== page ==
# Number of solutions to $x^2+ax=y^2+by$

I'm trying to find the number of positive integer solutions, in terms of $a$ and $b$, to the equation:

$$x^2+ax=y^2+by$$

I have tried many approaches but couldn't seem to get an answer. Is this possible?

EDIT:

I should make clear that $x$ and $y$ are variables whose only restrictions are that they must be positive integers, and $a$ and $b$ are positive integer constants.

I am looking to find the number of unique $x,y$ pairs given the constants $a$ and $b$.

• I'm guessing squares won't work since it introduces extra terms unfortunately Jul 11, 2018 at 0:40
• Yes, you're right. I'm thinking whether you need quadratic reciprocity to solve this problem or not. Jul 11, 2018 at 0:42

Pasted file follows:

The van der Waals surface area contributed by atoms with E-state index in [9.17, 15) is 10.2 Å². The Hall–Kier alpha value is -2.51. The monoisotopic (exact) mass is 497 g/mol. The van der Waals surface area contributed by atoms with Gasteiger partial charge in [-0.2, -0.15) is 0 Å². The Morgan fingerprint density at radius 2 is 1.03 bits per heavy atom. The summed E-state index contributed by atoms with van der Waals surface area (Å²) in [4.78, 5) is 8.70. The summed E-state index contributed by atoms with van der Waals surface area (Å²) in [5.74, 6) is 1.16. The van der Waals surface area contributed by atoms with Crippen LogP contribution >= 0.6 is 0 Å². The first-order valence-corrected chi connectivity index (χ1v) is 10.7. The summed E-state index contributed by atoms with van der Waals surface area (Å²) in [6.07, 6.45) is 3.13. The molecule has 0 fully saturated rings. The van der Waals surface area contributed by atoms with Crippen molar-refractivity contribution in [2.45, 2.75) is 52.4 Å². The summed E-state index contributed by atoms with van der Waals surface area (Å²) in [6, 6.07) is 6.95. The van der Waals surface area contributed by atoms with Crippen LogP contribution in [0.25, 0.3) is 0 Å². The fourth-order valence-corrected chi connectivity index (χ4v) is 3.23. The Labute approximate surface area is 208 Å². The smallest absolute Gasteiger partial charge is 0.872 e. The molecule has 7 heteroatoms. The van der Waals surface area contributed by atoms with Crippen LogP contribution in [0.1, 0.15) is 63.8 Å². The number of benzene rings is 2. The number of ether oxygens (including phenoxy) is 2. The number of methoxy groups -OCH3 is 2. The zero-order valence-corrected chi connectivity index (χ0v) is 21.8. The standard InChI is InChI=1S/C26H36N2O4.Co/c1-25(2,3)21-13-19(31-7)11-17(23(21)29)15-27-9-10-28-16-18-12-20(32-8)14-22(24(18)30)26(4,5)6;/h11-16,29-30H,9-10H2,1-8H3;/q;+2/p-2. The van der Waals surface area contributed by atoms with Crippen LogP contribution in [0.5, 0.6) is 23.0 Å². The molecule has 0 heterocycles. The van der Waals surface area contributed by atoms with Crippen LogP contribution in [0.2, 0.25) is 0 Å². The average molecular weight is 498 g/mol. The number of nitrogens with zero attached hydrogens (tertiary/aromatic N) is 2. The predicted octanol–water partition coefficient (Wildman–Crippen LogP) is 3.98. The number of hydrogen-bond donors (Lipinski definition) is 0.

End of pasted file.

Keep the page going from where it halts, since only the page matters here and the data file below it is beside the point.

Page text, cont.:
$$(2x+2y+a+b)(2x-2y+a - b)= a^2 - b^2$$ Given all ways to factor $a^2 - b^2 = UV$ with $U \equiv V \equiv a+b \pmod 2 \; ...$

It is necessary to include pairs with $U,V$ negative as well as positive.

• Thanks for your answer, however I'm having some trouble implementing this. I'm looking for the number of unique positive solutions for $x$ and $y$, however the number of ways to factor $a^2-b^2$ is likely greater than the number of ways it can be factored in that specific form, since it has restrictions in terms of the constants $a$ and $b$. Any suggestions? Jul 11, 2018 at 2:21
• For example, $a=6$, $b=4$ gives $(2x+2y+10)(2x-2y+2)=20$, so in this case the factor pairs (4, 5) and (10, 2) cannot be counted as solutions must be positive. Jul 11, 2018 at 2:45

Above equation shown below:

$x^2+ax=y^2+by$ -------$(1)$

Equation $(1)$ has parametric solution & is given below:

$x=10-23k+9k^2$

$y=5-19k+18k^2$

$a=8-23k+11k^2$

$b=31-19k-8k^2$

For $k=3$, we get $(x,y,a,b)= (11,55,19, (-49))$